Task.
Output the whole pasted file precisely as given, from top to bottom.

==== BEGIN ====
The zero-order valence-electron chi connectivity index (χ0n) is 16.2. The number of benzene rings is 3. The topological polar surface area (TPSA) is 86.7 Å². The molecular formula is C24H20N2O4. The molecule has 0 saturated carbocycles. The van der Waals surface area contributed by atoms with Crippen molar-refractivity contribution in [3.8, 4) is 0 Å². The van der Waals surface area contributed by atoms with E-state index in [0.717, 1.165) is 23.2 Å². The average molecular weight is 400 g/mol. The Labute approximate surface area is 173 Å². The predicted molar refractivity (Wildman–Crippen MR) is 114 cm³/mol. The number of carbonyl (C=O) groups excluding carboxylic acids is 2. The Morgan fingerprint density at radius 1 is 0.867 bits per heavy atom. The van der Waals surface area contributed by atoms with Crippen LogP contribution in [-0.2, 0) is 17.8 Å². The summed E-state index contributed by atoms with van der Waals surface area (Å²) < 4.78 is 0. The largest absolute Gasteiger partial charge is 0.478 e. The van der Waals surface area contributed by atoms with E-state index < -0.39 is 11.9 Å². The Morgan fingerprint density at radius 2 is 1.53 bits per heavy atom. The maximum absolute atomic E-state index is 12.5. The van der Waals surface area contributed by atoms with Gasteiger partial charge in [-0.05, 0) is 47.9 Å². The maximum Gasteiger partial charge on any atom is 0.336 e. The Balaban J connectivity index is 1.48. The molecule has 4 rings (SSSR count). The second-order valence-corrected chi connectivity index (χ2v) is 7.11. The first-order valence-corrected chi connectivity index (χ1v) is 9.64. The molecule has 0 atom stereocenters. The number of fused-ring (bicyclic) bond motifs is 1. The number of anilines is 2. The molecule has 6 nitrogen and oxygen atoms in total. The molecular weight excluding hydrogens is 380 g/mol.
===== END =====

The zero-order valence-electron chi connectivity index (χ0n) is 16.2. The number of benzene rings is 3. The topological polar surface area (TPSA) is 86.7 Å². The molecular formula is C24H20N2O4. The molecule has 0 saturated carbocycles. The van der Waals surface area contributed by atoms with Crippen molar-refractivity contribution in [3.8, 4) is 0 Å². The van der Waals surface area contributed by atoms with E-state index in [0.717, 1.165) is 23.2 Å². The average molecular weight is 400 g/mol. The Labute approximate surface area is 173 Å². The predicted molar refractivity (Wildman–Crippen MR) is 114 cm³/mol. The number of carbonyl (C=O) groups excluding carboxylic acids is 2. The Morgan fingerprint density at radius 1 is 0.867 bits per heavy atom. The van der Waals surface area contributed by atoms with Crippen LogP contribution in [-0.2, 0) is 17.8 Å². The summed E-state index contributed by atoms with van der Waals surface area (Å²) < 4.78 is 0. The largest absolute Gasteiger partial charge is 0.478 e. The van der Waals surface area contributed by atoms with E-state index < -0.39 is 11.9 Å². The Morgan fingerprint density at radius 2 is 1.53 bits per heavy atom. The maximum absolute atomic E-state index is 12.5. The van der Waals surface area contributed by atoms with Gasteiger partial charge in [-0.05, 0) is 47.9 Å². The maximum Gasteiger partial charge on any atom is 0.336 e. The Balaban J connectivity index is 1.48. The molecule has 4 rings (SSSR count). The second-order valence-corrected chi connectivity index (χ2v) is 7.11. The first-order valence-corrected chi connectivity index (χ1v) is 9.64. The molecule has 0 atom stereocenters. The number of fused-ring (bicyclic) bond motifs is 1. The number of anilines is 2. The molecule has 6 nitrogen and oxygen atoms in total. The molecular weight excluding hydrogens is 380 g/mol.